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Is this one sector you should avoid?

Following advice from the Independent Commission Against Corruption, NSW Premier Barry O’Farrell has promised to introduce legislation that will cancel the exploration licences of Cascade Coal. Interestingly, five of the directors of Cascade Coal were also directors of the ASX-listed White Energy (ASX: WEC). Originally, the plan was for White Energy to buy Cascade Coal.

It sure is lucky that the transaction never went ahead, because the acquisition would likely have been an absolute disaster for White Energy’s retail shareholders.

Cascade Coal isn’t the only company that has struggled with disclosure of its links with politicians. In November 2013, a subsidiary of WHITEHAVEN COAL LIMITED (ASX: WHC) was fined for failure to comply with the company’s obligation to report certain political donations under the Environmental Planning and Assessment Act 1979.

According to Corrs Chambers Westgarth partner, Christine Covington, the Whitehaven subsidiary was fined because two directors failed to disclose donations to the National Party. Those directors were entitled to performance shares should ‘first coal’ from Maules Creek be delivered by August 2013. To quote the lawyers: “Delivery of first coal was thus wholly dependent on obtaining approval of the Major Project Application.” That’s why the donations should have been disclosed.

The Maules Creek project is contentious because it requires the partial destruction of the Leard State Forest. Not only has the expansion been unsuccessfully appealed in the Federal Court, but protestors are locking themselves on to the machines used to clear trees and generally hampering the progress of the mine. The police are arresting them, but every day of delay hurts Whitehaven’s bottom line.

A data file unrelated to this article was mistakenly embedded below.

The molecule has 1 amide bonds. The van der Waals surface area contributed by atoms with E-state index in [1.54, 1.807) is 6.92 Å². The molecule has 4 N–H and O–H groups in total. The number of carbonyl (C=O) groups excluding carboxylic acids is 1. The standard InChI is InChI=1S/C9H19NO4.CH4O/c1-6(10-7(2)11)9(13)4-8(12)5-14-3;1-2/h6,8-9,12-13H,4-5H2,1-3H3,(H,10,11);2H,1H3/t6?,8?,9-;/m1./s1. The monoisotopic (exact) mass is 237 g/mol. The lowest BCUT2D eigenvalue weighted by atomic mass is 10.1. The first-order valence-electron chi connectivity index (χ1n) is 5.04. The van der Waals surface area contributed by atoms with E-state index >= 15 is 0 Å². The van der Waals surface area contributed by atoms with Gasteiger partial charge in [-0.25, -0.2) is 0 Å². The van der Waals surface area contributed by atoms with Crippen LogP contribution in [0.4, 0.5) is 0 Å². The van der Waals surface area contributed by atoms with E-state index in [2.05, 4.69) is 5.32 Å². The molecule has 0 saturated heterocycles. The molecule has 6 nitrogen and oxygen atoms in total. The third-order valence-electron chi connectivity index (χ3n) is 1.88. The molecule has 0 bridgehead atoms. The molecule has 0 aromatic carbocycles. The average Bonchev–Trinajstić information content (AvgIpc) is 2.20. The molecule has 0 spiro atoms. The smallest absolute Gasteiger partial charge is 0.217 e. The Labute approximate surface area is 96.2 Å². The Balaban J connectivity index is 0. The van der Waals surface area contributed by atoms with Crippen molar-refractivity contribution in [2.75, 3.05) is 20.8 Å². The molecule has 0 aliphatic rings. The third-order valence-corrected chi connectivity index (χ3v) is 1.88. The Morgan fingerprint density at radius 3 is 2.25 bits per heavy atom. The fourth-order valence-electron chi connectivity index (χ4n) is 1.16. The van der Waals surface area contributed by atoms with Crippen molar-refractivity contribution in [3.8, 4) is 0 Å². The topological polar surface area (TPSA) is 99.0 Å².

Meanwhile, some commentators are celebrating a barely perceptible increase in coal usage in Germany. The Australian claims: “Its been a black Christmas for green thinkers as Germany, the world leader in rooftop solar and pride of the renewable energy revolution has confirmed its rapid return to coal.”

The so-called rapid return to coal is a bit of an exaggeration; so don’t put your money on it by investing in marginal coal producers such as Whitehaven. To quote Tristan Edis, of Business Spectator: “In Germany, coal’s share of power consumption did rise slightly in 2013, from 44 per cent to to 45.5 per cent – but it didn’t come at the expense of renewables which also increased its share from 22.8 per cent to 23.4 per cent.” In fact, the USA is cutting its coal consumption faster than production, leading to lower costs for European coal power plants, which then displace gas-generated power.

Foolish takeaway

Whitehaven is an unattractive investment because it has a marginal project that is the subject of significant opposition. A better option for exposure to coal would be New Hope Corporation Limited (ASX: NHC), although I believe the sector is best avoided. It is impossible to predict commodity prices, but thermal coal is neither scarce nor strategically favourable, making it one of the riskiest commodities to invest in.

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Motley Fool contributor Claude Walker (@claudedwalker) does not own shares in any of the companies mentioned in this article.

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